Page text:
1. Dressing inappropriately

The general rule of thumb is formal clothing. First impressions are, by definition, instant; before you have had a chance to discuss your experience, you have already been judged on your appearance. Play it safe and go for a suit; smart attire will demonstrate that you can fit into a professional environment.

  1. Criticising previous employers

You may have bad personal feelings about current/previous employers but never bad-mouth them in an interview. You don’t want to give a potential employer the impression that you’re difficult to work with. Be diplomatic and don’t draw attention to negative aspects of your current/previous job.

  1. Talking too much or too little

Don’t talk yourself out of a job. Stay composed and think before you answer, you don’t want to bore the interviewer. Make sure you give enough information but don’t waffle and miss the point.

  1. Negative body language

Body language can have a significant impact on how you’re perceived so think about how you express yourself. Maintain eye contact, sit up straight and mirror your interviewer. Be sure to smile, too!

Learn how to impress your interviewer in our blog: How to impress in your interview.

Top 10 Student Discounts in July

Balancing finances is one of the biggest challenges facing students, and that’s where we want to help. Every month we will highlight our favourite student discounts so you never have to pay full price again.

Amazon Prime – Amazon Student membership gives you One-Day Delivery on millions of eligible items for six months, unlimited streaming of more than 15,000 Movies and TV Shows with Prime Video, access to over a million songs and hundreds of hand-built playlists, with Prime Music. Plus, after the six-month trial, you’ll only need to pay £39/year for Prime membership (50% off).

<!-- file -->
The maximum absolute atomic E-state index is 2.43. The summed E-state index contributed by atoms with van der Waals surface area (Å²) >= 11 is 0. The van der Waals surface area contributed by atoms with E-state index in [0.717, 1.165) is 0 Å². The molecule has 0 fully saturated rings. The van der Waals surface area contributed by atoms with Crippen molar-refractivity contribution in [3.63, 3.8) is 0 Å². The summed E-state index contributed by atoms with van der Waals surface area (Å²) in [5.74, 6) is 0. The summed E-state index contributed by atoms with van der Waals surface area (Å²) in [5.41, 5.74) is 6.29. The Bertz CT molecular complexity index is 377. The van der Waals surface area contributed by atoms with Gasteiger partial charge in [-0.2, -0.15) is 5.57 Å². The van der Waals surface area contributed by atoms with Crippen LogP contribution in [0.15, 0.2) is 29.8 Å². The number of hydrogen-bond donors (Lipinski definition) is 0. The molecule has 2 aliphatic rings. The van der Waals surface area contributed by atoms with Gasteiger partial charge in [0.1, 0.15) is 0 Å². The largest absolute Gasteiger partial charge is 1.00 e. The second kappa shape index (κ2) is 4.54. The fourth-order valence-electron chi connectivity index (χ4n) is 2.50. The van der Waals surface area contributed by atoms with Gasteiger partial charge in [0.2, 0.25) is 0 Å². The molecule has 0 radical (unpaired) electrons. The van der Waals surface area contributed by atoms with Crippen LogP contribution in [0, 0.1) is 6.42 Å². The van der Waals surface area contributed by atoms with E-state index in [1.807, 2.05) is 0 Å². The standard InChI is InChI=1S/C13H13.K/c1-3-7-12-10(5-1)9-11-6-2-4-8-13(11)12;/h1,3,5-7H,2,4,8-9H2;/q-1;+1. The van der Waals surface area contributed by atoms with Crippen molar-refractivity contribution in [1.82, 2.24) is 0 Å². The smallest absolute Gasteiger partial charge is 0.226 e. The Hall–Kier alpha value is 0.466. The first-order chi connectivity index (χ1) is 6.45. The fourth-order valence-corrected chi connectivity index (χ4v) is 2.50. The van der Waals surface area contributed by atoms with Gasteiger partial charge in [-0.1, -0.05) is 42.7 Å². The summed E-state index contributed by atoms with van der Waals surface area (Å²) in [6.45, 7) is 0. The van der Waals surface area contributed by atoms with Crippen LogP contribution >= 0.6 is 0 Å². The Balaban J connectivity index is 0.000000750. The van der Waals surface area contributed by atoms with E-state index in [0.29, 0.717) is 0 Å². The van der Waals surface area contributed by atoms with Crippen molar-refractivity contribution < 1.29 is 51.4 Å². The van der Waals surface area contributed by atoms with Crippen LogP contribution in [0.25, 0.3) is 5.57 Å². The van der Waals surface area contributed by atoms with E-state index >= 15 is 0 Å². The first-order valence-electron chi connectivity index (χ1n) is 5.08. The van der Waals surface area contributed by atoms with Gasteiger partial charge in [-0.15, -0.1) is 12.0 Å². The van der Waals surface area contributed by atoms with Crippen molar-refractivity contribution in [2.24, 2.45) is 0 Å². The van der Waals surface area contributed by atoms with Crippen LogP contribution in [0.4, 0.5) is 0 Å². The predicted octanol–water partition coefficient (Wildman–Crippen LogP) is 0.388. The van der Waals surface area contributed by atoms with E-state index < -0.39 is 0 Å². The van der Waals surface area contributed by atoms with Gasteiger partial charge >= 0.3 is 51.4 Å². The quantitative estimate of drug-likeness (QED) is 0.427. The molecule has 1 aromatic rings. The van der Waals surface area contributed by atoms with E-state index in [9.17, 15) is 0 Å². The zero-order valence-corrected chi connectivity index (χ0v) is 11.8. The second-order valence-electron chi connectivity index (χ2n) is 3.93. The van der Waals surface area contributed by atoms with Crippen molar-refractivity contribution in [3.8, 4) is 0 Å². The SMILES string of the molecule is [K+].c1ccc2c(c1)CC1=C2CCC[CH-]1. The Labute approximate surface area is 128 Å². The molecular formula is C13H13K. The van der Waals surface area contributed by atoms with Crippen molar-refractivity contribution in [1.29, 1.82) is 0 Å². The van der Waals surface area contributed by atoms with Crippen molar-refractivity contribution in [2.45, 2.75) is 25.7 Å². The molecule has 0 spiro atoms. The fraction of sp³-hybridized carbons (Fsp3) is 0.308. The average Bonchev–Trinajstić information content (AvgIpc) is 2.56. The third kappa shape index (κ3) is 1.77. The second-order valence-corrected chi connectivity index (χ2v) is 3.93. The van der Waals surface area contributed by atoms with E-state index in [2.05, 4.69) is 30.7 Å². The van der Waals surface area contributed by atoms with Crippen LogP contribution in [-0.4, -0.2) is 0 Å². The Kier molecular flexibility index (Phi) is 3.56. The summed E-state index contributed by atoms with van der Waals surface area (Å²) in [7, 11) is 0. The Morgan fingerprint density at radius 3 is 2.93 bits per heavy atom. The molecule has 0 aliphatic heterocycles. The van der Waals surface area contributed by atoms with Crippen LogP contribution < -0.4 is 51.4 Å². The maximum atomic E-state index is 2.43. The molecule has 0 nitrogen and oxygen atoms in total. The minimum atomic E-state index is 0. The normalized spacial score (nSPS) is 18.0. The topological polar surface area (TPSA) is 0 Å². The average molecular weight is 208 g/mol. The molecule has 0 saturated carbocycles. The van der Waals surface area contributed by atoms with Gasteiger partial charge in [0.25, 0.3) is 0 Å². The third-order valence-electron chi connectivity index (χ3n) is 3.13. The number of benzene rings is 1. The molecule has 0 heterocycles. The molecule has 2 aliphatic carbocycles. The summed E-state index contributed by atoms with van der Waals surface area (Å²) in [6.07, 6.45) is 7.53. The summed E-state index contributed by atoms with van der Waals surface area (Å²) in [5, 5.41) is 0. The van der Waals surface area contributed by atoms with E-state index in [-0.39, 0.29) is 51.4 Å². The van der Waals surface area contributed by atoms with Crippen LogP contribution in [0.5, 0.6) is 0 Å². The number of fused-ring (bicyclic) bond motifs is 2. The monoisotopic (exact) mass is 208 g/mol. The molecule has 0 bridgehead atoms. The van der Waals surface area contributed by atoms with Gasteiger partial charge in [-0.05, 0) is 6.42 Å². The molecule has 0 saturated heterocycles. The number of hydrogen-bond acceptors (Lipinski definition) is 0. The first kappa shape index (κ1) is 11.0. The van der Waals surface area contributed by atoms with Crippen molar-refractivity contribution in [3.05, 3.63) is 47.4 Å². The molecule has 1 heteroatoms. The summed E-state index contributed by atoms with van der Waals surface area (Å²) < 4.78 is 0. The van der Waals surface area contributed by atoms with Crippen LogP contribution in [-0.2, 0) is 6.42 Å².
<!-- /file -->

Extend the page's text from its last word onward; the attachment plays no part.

Apple – Apple offers students special education pricing for Mac and iPad. You can save up to 10% on Mac and 5% on iPad.

Groupon – Enjoy a 10% student discount when you purchase a deal on Groupon.

McDonalds – Get a free Cheeseburger, Mayo Chicken or McFlurry Original with the purchase of an Extra Value Meal or Wrap Meal.

National Express – 26% discount on travel across the UK. The coaches serve all major towns and cities, as well as many of the main airports, direct to the terminal door.

Odeon – Receive an additional 25% off student ticket prices. Valid Monday to Thursday.

Pure Gym – Students can get up to 20% off gym memberships. Most classes are free and they’re open 24/7 with no contract and the option to freeze your membership if necessary.

Ticket Factory –  you’ll only pay a £1 fulfilment fee on the order which reduces the fees by more than 50%.

Zizzi – 30% off your total food bill every Monday & Tuesday, and 25% off your total food bill Wednesdays, Thursdays & Sundays. Offer available to 31st July 2017.

16-25 Railcard – if you’re aged 16 to 25, you can enjoy 1/3 off rail fares when you go by train. The Railcard costs £30 for the year and with your NUS card, you can save 12% off this cost.


To find out more about registering for an NUS card with Online Business School, click here. Don’t forget that the NUS card comes with a free ISIC card, so our international students can still benefit from thousands of discounts.